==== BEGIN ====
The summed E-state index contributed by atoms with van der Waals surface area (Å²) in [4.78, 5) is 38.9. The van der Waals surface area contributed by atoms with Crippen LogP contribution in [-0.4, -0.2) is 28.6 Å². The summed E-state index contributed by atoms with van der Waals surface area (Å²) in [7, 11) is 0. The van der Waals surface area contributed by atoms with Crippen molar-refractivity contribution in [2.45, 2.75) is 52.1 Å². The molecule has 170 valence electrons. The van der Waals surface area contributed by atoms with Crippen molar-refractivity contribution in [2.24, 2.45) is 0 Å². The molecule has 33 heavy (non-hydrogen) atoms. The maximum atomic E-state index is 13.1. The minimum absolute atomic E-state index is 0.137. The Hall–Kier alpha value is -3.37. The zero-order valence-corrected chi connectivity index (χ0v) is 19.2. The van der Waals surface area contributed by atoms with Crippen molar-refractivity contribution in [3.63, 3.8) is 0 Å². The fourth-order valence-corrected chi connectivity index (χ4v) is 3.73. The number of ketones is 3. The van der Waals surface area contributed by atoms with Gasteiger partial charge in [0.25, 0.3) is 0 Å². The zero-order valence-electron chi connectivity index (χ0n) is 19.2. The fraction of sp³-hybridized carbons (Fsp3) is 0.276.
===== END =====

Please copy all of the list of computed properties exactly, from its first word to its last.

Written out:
The summed E-state index contributed by atoms with van der Waals surface area (Å²) in [4.78, 5) is 38.9. The van der Waals surface area contributed by atoms with Crippen LogP contribution in [-0.4, -0.2) is 28.6 Å². The summed E-state index contributed by atoms with van der Waals surface area (Å²) in [7, 11) is 0. The van der Waals surface area contributed by atoms with Crippen molar-refractivity contribution in [2.45, 2.75) is 52.1 Å². The molecule has 170 valence electrons. The van der Waals surface area contributed by atoms with Crippen molar-refractivity contribution in [2.24, 2.45) is 0 Å². The molecule has 33 heavy (non-hydrogen) atoms. The maximum atomic E-state index is 13.1. The minimum absolute atomic E-state index is 0.137. The Hall–Kier alpha value is -3.37. The zero-order valence-corrected chi connectivity index (χ0v) is 19.2. The van der Waals surface area contributed by atoms with Crippen molar-refractivity contribution in [3.63, 3.8) is 0 Å². The fourth-order valence-corrected chi connectivity index (χ4v) is 3.73. The number of ketones is 3. The van der Waals surface area contributed by atoms with Gasteiger partial charge in [0.25, 0.3) is 0 Å². The zero-order valence-electron chi connectivity index (χ0n) is 19.2. The fraction of sp³-hybridized carbons (Fsp3) is 0.276.